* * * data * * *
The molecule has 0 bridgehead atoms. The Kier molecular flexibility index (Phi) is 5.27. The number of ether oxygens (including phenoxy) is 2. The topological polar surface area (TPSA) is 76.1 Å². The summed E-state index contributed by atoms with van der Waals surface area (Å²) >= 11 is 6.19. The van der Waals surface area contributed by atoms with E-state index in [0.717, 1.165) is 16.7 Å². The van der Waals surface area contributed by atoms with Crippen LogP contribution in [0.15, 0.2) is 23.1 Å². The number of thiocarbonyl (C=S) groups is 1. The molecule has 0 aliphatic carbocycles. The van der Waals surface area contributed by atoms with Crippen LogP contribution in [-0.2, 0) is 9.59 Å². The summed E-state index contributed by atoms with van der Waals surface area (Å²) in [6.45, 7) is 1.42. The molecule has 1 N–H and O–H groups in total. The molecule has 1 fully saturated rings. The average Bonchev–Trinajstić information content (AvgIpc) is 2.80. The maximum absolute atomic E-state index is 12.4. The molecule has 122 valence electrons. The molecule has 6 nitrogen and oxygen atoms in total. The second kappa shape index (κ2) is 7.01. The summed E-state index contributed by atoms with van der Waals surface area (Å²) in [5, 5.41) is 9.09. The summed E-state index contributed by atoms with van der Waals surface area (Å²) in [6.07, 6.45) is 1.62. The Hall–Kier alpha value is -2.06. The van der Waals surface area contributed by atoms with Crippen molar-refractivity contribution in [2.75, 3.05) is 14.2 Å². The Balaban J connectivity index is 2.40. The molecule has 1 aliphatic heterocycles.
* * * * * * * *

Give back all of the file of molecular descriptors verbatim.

The molecule has 0 bridgehead atoms. The Kier molecular flexibility index (Phi) is 5.27. The number of ether oxygens (including phenoxy) is 2. The topological polar surface area (TPSA) is 76.1 Å². The summed E-state index contributed by atoms with van der Waals surface area (Å²) >= 11 is 6.19. The van der Waals surface area contributed by atoms with E-state index in [0.717, 1.165) is 16.7 Å². The van der Waals surface area contributed by atoms with Crippen LogP contribution in [0.15, 0.2) is 23.1 Å². The number of thiocarbonyl (C=S) groups is 1. The molecule has 0 aliphatic carbocycles. The van der Waals surface area contributed by atoms with Crippen LogP contribution in [-0.2, 0) is 9.59 Å². The summed E-state index contributed by atoms with van der Waals surface area (Å²) in [6.45, 7) is 1.42. The molecule has 1 N–H and O–H groups in total. The molecule has 1 fully saturated rings. The average Bonchev–Trinajstić information content (AvgIpc) is 2.80. The maximum absolute atomic E-state index is 12.4. The molecule has 122 valence electrons. The molecule has 6 nitrogen and oxygen atoms in total. The second kappa shape index (κ2) is 7.01. The summed E-state index contributed by atoms with van der Waals surface area (Å²) in [5, 5.41) is 9.09. The summed E-state index contributed by atoms with van der Waals surface area (Å²) in [6.07, 6.45) is 1.62. The Hall–Kier alpha value is -2.06. The van der Waals surface area contributed by atoms with Crippen molar-refractivity contribution in [2.75, 3.05) is 14.2 Å². The Balaban J connectivity index is 2.40. The molecule has 1 aliphatic heterocycles.